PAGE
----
Psychosocial and physical work environment, and risk of pelvic pain in pregnancy: A study within the Danish national birth cohort
Research output: Contribution to journal › Journal article › Research › peer-review
Mette Juhl, Per Kragh Andersen, Jørn Olsen, Anne-Marie Nybo Andersen
OBJECTIVE: The sparse knowledge of the aetiology of pelvic pain in pregnancy makes evidence based prevention a limited option. The aim of this study was to examine the relation between pelvic pain in pregnancy and physical and psychosocial working conditions. METHODS: This study used self reported data on working conditions for 1219 cases and 1539 controls, sampled as a nested case-control study within the Danish national birth cohort. Cases and controls were selected on the basis of self reported pelvic pain intensity, pain localisation, and pain impact on daily living activities. Exposure data were collected prospectively; early in pregnancy and before the onset of pelvic pain. Main outcome measures were odds ratios for pelvic pain in pregnancy as a function of physical and psychosocial working conditions. RESULTS: Pregnant women with fixed evening work and with rotating shifts (without night shift) had odds ratios for pelvic pain in pregnancy of 1.76 (95% confidence intervals 1.04 to 2.96) and 1.65 (1.22 to 2.24), respectively, compared with women with day work. Physically strenuous work was associated with an almost 50% increased risk of pelvic pain in pregnancy (1.47; 1.17 to 1.84). In women who were under high psychosocial strain at work odds ratio was 1.39 (1.12 to 1.74) compared with women with low job strain. CONCLUSION: Both physically and psychosocially demanding working conditions, measured by physically strenuous work, rotating shifts, and high job strain, are associated with an increased reporting of pelvic pain in pregnancy.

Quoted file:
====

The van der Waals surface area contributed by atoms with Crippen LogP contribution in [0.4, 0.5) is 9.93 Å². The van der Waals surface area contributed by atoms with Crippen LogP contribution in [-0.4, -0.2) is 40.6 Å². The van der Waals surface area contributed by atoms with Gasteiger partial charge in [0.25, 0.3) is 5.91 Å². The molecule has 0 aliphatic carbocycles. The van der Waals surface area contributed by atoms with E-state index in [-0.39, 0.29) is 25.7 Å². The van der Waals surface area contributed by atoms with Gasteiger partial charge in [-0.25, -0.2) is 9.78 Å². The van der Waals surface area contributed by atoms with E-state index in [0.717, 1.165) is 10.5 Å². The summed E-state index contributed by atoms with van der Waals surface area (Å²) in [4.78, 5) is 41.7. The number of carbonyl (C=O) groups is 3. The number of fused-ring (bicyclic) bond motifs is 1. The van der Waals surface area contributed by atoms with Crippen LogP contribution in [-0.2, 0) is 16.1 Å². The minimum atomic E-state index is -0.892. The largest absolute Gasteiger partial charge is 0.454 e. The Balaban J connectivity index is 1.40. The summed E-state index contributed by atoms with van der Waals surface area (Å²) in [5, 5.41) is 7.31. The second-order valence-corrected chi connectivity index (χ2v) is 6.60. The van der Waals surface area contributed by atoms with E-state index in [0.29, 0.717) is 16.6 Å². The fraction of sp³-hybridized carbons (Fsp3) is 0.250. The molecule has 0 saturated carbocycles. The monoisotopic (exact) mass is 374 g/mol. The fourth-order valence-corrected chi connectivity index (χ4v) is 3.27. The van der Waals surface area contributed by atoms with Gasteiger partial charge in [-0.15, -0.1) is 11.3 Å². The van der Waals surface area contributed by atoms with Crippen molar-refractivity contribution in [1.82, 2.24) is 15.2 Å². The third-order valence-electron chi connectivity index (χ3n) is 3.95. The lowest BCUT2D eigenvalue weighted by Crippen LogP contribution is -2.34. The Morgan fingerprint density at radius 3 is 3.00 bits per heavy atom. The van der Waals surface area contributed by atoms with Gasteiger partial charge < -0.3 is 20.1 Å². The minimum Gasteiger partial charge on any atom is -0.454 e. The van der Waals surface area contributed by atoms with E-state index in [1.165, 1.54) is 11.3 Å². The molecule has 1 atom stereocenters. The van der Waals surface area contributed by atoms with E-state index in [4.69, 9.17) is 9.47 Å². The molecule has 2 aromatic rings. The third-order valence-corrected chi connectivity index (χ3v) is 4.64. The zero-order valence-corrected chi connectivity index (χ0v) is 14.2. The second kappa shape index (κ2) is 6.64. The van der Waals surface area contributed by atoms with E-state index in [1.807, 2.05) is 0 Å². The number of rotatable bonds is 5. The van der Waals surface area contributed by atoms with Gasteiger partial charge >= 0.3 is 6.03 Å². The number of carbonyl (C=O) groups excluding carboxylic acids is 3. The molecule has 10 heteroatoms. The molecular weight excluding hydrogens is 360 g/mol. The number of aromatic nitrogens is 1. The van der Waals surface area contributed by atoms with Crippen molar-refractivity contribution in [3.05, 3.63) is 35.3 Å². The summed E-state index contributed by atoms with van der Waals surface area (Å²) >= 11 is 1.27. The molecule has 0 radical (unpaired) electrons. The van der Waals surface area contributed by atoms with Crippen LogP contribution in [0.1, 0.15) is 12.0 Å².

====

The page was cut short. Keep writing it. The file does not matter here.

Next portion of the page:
|Journal||Journal of Epidemiology & Community Health|
|Number of pages||5|
|Publication status||Published - 2005|